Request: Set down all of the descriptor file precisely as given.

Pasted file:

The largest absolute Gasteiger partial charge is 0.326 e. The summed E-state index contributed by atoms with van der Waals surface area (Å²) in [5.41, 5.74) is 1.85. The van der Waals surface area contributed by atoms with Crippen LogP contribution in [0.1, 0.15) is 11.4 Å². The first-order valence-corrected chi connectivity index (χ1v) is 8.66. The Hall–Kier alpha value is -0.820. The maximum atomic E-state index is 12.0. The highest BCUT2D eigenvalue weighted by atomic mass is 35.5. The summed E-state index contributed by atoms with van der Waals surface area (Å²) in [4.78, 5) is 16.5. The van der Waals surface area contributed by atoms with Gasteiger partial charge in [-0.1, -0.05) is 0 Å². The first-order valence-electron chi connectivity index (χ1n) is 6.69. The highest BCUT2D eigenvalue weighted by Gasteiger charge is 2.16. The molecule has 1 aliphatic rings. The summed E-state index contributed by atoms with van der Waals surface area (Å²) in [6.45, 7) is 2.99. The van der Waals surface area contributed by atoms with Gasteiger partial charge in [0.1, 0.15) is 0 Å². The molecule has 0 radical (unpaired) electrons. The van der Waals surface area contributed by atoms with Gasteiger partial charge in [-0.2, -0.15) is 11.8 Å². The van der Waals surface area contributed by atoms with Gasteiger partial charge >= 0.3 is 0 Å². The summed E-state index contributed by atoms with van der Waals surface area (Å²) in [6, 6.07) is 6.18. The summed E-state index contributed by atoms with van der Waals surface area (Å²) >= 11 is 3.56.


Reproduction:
The largest absolute Gasteiger partial charge is 0.326 e. The summed E-state index contributed by atoms with van der Waals surface area (Å²) in [5.41, 5.74) is 1.85. The van der Waals surface area contributed by atoms with Crippen LogP contribution in [0.1, 0.15) is 11.4 Å². The first-order valence-corrected chi connectivity index (χ1v) is 8.66. The Hall–Kier alpha value is -0.820. The maximum atomic E-state index is 12.0. The highest BCUT2D eigenvalue weighted by atomic mass is 35.5. The summed E-state index contributed by atoms with van der Waals surface area (Å²) in [4.78, 5) is 16.5. The van der Waals surface area contributed by atoms with Gasteiger partial charge in [-0.1, -0.05) is 0 Å². The first-order valence-electron chi connectivity index (χ1n) is 6.69. The highest BCUT2D eigenvalue weighted by Gasteiger charge is 2.16. The molecule has 1 aliphatic rings. The summed E-state index contributed by atoms with van der Waals surface area (Å²) in [6.45, 7) is 2.99. The van der Waals surface area contributed by atoms with Gasteiger partial charge in [0.1, 0.15) is 0 Å². The molecule has 0 radical (unpaired) electrons. The van der Waals surface area contributed by atoms with Gasteiger partial charge in [-0.2, -0.15) is 11.8 Å². The van der Waals surface area contributed by atoms with Gasteiger partial charge >= 0.3 is 0 Å². The summed E-state index contributed by atoms with van der Waals surface area (Å²) in [6, 6.07) is 6.18. The summed E-state index contributed by atoms with van der Waals surface area (Å²) >= 11 is 3.56.